The Promulgation of Universal Peace
Talks in New York, 15 November-5 December 1912
occasion of great joy to me. Before me are faces radiant with the glad tidings of God, hearts aglow with the fire of the love of God, ears attuned to the melodies of the Kingdom and eyes illumined by the signs and evidences of Divinity.
All created things have their degree, or stage, of maturity. The period of maturity in the life of a tree is the time of its fruit bearing. The maturity of a plant is the time of its blossoming and flower. The animal attains a stage of full growth and completeness, and in the human kingdom man reaches his maturity when the lights of intelligence have their greatest power and development.
From the beginning to the end of his life man passes through certain periods, or stages, each of which is marked by certain conditions peculiar to itself. For instance, during the period of childhood his conditions and requirements are characteristic of that degree of intelligence and capacity. After a time he enters the period of youth, in which his former conditions and needs are superseded by new requirements applicable to the advance in his degree. His faculties of observation are broadened and deepened; his intelligent capacities are trained and awakened; the limitations and environment of childhood no longer restrict his energies and accomplishments. At last he passes out of the period of youth and enters the stage, or station, of maturity, which necessitates another transformation and corresponding advance in his sphere of life activity. New powers and perceptions clothe him, teaching and training commensurate with his progression occupy his mind, special bounties and bestowals descend in proportion to his increased capacities, and his former period of youth and its conditions will no longer satisfy his matured view and vision.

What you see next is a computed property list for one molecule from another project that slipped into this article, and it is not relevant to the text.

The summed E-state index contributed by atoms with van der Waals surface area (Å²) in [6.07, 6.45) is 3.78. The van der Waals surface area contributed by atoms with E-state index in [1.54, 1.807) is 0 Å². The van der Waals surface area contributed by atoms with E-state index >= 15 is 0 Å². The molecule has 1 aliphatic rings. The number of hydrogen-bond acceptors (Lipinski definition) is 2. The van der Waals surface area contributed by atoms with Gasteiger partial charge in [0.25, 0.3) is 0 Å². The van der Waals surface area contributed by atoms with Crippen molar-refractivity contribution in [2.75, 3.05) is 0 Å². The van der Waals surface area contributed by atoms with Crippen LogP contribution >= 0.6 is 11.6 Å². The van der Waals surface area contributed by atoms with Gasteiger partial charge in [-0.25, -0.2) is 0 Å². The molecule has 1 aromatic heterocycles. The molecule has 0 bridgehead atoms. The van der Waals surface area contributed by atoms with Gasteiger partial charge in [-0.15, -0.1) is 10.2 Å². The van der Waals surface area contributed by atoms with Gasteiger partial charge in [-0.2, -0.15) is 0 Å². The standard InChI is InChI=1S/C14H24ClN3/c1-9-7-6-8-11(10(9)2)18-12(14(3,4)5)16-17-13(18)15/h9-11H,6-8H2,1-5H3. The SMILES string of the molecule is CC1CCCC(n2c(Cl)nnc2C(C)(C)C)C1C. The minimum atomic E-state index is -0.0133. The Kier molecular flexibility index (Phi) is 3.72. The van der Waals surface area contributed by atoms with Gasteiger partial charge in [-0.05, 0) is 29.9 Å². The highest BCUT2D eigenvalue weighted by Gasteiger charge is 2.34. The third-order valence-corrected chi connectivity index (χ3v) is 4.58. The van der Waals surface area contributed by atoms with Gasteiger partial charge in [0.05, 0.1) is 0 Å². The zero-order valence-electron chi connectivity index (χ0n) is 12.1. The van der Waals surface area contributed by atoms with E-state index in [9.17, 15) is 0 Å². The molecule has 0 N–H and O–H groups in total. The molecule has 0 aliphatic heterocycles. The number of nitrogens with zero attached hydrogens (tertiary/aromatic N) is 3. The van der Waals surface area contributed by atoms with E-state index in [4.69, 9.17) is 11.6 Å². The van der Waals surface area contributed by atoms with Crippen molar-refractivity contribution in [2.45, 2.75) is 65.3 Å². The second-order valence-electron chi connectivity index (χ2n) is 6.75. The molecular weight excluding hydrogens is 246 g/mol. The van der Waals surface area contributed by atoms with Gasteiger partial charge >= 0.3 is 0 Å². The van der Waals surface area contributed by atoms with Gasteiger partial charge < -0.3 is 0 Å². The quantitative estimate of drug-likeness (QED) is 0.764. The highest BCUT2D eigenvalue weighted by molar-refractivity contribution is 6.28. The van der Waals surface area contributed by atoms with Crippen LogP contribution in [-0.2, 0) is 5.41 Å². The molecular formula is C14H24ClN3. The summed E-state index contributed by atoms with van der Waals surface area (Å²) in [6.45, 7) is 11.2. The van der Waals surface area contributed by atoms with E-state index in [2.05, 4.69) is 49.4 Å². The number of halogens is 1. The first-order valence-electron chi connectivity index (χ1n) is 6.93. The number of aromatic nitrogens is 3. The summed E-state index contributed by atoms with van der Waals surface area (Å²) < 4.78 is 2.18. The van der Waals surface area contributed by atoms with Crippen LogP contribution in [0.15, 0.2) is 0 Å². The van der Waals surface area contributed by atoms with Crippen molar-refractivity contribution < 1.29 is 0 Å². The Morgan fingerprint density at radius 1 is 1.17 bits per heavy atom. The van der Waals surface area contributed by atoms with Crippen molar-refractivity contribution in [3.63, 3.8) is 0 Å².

Similarly, there are periods and stages in the life of the aggregate world of humanity, which at one time was passing through its degree of childhood, at another its time of youth but now has entered its long presaged period of maturity, the evidences of which are everywhere visible and apparent. Therefore, the requirements and conditions of former periods have changed and merged into exigencies which distinctly characterize the present age of the world of mankind. That which was applicable to human needs during the early history of the race could neither meet nor satisfy the demands of this day and period of newness and consummation. Humanity has emerged from its former degrees of limitation and preliminary training. Man must now become imbued with new virtues and powers, new moralities, new capacities. New bounties, bestowals and perfections are awaiting and already descending upon him. The gifts and graces of the period of youth,
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